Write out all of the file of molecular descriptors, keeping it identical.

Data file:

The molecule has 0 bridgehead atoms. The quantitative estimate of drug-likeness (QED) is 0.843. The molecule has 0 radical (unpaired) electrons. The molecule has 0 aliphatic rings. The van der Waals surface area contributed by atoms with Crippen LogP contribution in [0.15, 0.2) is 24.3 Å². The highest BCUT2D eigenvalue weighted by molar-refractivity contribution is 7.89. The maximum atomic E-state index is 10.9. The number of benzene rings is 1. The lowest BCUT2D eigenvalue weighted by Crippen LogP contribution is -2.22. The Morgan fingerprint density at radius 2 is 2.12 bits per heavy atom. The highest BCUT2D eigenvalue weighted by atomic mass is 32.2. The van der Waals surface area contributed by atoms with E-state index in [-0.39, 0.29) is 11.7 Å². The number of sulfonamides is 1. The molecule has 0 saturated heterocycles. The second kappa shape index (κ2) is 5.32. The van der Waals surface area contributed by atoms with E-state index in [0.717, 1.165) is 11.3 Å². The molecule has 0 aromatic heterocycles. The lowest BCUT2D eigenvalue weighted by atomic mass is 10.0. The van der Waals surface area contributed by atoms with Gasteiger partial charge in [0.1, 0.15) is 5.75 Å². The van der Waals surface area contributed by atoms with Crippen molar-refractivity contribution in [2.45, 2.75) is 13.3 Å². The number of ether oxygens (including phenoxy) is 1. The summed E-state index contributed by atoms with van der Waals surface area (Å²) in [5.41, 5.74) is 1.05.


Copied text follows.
The molecule has 0 bridgehead atoms. The quantitative estimate of drug-likeness (QED) is 0.843. The molecule has 0 radical (unpaired) electrons. The molecule has 0 aliphatic rings. The van der Waals surface area contributed by atoms with Crippen LogP contribution in [0.15, 0.2) is 24.3 Å². The highest BCUT2D eigenvalue weighted by molar-refractivity contribution is 7.89. The maximum atomic E-state index is 10.9. The number of benzene rings is 1. The lowest BCUT2D eigenvalue weighted by Crippen LogP contribution is -2.22. The Morgan fingerprint density at radius 2 is 2.12 bits per heavy atom. The highest BCUT2D eigenvalue weighted by atomic mass is 32.2. The van der Waals surface area contributed by atoms with E-state index in [-0.39, 0.29) is 11.7 Å². The number of sulfonamides is 1. The molecule has 0 saturated heterocycles. The second kappa shape index (κ2) is 5.32. The van der Waals surface area contributed by atoms with E-state index in [0.717, 1.165) is 11.3 Å². The molecule has 0 aromatic heterocycles. The lowest BCUT2D eigenvalue weighted by atomic mass is 10.0. The van der Waals surface area contributed by atoms with Gasteiger partial charge in [0.1, 0.15) is 5.75 Å². The van der Waals surface area contributed by atoms with Crippen molar-refractivity contribution in [2.45, 2.75) is 13.3 Å². The number of ether oxygens (including phenoxy) is 1. The summed E-state index contributed by atoms with van der Waals surface area (Å²) in [5.41, 5.74) is 1.05.